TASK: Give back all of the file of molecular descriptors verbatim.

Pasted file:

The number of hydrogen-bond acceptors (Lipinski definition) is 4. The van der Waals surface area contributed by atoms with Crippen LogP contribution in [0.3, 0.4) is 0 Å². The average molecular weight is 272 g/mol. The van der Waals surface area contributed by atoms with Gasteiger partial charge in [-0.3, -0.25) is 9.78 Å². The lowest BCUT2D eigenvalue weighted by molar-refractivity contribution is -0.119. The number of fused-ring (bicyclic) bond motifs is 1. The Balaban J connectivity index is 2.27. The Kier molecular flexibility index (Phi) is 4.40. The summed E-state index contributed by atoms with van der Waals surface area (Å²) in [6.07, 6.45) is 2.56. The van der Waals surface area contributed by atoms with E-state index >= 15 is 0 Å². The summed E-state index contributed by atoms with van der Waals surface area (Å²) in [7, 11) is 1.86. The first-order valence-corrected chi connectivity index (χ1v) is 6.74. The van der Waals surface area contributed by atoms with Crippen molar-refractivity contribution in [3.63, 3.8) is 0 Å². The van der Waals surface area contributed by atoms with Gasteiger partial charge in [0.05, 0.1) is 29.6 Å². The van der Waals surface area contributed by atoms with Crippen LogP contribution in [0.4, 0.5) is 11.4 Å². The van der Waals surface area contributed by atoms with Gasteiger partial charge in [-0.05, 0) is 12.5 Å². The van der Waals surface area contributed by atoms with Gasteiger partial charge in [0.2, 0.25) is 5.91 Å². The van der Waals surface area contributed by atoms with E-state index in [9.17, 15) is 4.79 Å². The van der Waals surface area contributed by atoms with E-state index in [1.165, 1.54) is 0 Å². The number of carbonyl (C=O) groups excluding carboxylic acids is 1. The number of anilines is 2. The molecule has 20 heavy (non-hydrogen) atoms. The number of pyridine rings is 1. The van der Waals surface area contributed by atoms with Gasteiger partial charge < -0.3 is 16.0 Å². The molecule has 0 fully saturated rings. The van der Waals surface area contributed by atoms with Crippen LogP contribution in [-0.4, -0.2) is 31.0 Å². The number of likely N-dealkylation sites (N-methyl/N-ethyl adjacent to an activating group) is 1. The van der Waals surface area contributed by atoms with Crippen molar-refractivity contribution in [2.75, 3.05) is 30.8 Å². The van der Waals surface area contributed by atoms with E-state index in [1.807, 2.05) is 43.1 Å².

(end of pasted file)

The number of hydrogen-bond acceptors (Lipinski definition) is 4. The van der Waals surface area contributed by atoms with Crippen LogP contribution in [0.3, 0.4) is 0 Å². The average molecular weight is 272 g/mol. The van der Waals surface area contributed by atoms with Gasteiger partial charge in [-0.3, -0.25) is 9.78 Å². The lowest BCUT2D eigenvalue weighted by molar-refractivity contribution is -0.119. The number of fused-ring (bicyclic) bond motifs is 1. The Balaban J connectivity index is 2.27. The Kier molecular flexibility index (Phi) is 4.40. The summed E-state index contributed by atoms with van der Waals surface area (Å²) in [6.07, 6.45) is 2.56. The van der Waals surface area contributed by atoms with E-state index >= 15 is 0 Å². The summed E-state index contributed by atoms with van der Waals surface area (Å²) in [7, 11) is 1.86. The first-order valence-corrected chi connectivity index (χ1v) is 6.74. The van der Waals surface area contributed by atoms with Crippen molar-refractivity contribution in [3.63, 3.8) is 0 Å². The van der Waals surface area contributed by atoms with Gasteiger partial charge in [0.05, 0.1) is 29.6 Å². The van der Waals surface area contributed by atoms with Crippen LogP contribution in [0.4, 0.5) is 11.4 Å². The van der Waals surface area contributed by atoms with Gasteiger partial charge in [-0.05, 0) is 12.5 Å². The van der Waals surface area contributed by atoms with Gasteiger partial charge in [0.2, 0.25) is 5.91 Å². The van der Waals surface area contributed by atoms with E-state index in [9.17, 15) is 4.79 Å². The van der Waals surface area contributed by atoms with E-state index in [1.165, 1.54) is 0 Å². The number of carbonyl (C=O) groups excluding carboxylic acids is 1. The number of anilines is 2. The molecule has 20 heavy (non-hydrogen) atoms. The number of pyridine rings is 1. The van der Waals surface area contributed by atoms with Gasteiger partial charge < -0.3 is 16.0 Å². The molecule has 0 fully saturated rings. The van der Waals surface area contributed by atoms with Crippen LogP contribution in [-0.4, -0.2) is 31.0 Å². The number of likely N-dealkylation sites (N-methyl/N-ethyl adjacent to an activating group) is 1. The van der Waals surface area contributed by atoms with Crippen molar-refractivity contribution in [2.75, 3.05) is 30.8 Å². The van der Waals surface area contributed by atoms with E-state index in [1.807, 2.05) is 43.1 Å².